What happens to our digital possessions after we die?
PRICELESS family photos and other memories are being lost forever because older Australians don't know how to preserve their 'digital legacies' after death, new research from Edith Cowan University (ECU) has revealed.
It's one of the research findings from ECU Master of Computer Science student Derani Dissanayake, who surveyed people aged 65 and older about their knowledge and attitudes toward their digital property after they pass away.
"Our research found there's a real lack of understanding by older Australians about what happens to their family photos, social media accounts and other digital possessions after they die," she said.
"Most people assumed ownership would automatically be passed on to their children or heirs with the computer or smartphone they used to access a service like Facebook, Apple iCloud or Google Photos.
"However, because of the way this information is stored and accessed, it's not as simple as just bequeathing those photos, music, books or even video games to someone.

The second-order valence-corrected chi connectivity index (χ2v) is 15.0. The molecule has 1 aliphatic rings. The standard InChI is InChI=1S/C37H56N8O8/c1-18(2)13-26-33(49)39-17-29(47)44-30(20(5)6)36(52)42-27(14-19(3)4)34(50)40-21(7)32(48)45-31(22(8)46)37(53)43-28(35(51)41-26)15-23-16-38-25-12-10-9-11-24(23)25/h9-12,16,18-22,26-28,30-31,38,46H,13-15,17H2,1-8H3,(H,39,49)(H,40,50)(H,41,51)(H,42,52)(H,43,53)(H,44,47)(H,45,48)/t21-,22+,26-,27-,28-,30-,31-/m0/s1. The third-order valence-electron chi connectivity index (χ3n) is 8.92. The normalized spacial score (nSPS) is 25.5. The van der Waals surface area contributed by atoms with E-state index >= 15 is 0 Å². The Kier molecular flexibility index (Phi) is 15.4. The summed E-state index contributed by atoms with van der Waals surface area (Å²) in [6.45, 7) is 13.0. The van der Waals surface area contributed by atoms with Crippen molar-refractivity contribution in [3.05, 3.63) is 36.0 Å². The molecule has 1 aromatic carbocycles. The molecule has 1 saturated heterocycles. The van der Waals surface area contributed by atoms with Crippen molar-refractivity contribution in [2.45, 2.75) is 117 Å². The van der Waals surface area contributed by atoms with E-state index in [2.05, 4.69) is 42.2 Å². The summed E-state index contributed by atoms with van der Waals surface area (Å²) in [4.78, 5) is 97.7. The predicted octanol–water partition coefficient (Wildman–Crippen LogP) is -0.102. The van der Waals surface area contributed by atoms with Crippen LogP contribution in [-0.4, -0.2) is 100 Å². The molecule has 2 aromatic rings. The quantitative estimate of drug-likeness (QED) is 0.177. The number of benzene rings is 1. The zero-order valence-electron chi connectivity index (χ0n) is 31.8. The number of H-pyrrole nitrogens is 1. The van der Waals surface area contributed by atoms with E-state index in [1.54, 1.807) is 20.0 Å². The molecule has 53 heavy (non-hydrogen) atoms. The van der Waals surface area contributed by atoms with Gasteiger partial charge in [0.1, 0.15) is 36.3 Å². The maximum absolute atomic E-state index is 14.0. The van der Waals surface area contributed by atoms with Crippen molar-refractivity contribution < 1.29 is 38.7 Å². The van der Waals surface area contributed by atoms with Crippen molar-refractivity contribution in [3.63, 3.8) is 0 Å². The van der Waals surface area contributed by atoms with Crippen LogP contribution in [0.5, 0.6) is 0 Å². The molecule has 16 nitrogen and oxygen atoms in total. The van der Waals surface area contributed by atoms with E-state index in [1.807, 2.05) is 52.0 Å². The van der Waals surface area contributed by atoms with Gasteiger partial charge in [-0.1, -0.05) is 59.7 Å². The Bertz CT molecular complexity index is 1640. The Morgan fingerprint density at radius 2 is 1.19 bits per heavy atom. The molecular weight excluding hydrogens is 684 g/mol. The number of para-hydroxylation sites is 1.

"This research points to a real clash of minds in terms of digital objects and their ability to be owned like physical possessions."
One research respondent said to the researchers: 'I thought that (my digital possessions) were part of my estate, and they would automatically go to my children. I mean I have got a lot of ancestry stuff. I have got lots of family history and so I thought that's my estate and goes to them automatically'.
Well what I thought was, when I die, my executor will have access to my computer, my iPad and my iPhone and anything else which is digital'.
Tech platforms make it difficult
Ms Dissanayake said there are enormous inconsistencies in how technology platforms treat the death of their users and their digital assets.
"These inconsistencies are contributing to the confusion and lack of awareness among older people, ultimately leading to their digital assets being lost forever," she said.
Microsoft's legacy policy allows the 'next of kin' to receive access to certain data.
Google has a Digital Heir policy that allows for data deletion after up to 12 months of inactivity.
Twitter deletes all data after 30 days.
Facebbok allows you to choose to either appoint a legacy contact to look after your memorialized account or have your account permanently deleted.
Need for education and legislation
The research recommends new, across-the-board legislation to facilitate the transfer and access of digital content of a deceased person's estate by a nominated heir.
"As well as making transfer easier, legislation should allow Australians to indicate whether their information, particularly on social media platforms, is deleted or memorialised upon their death," Ms Dissanayake added.
She said a concerted campaign to educate older people about how their digital assets would be handled after their death was also needed to prevent valuable information being lost.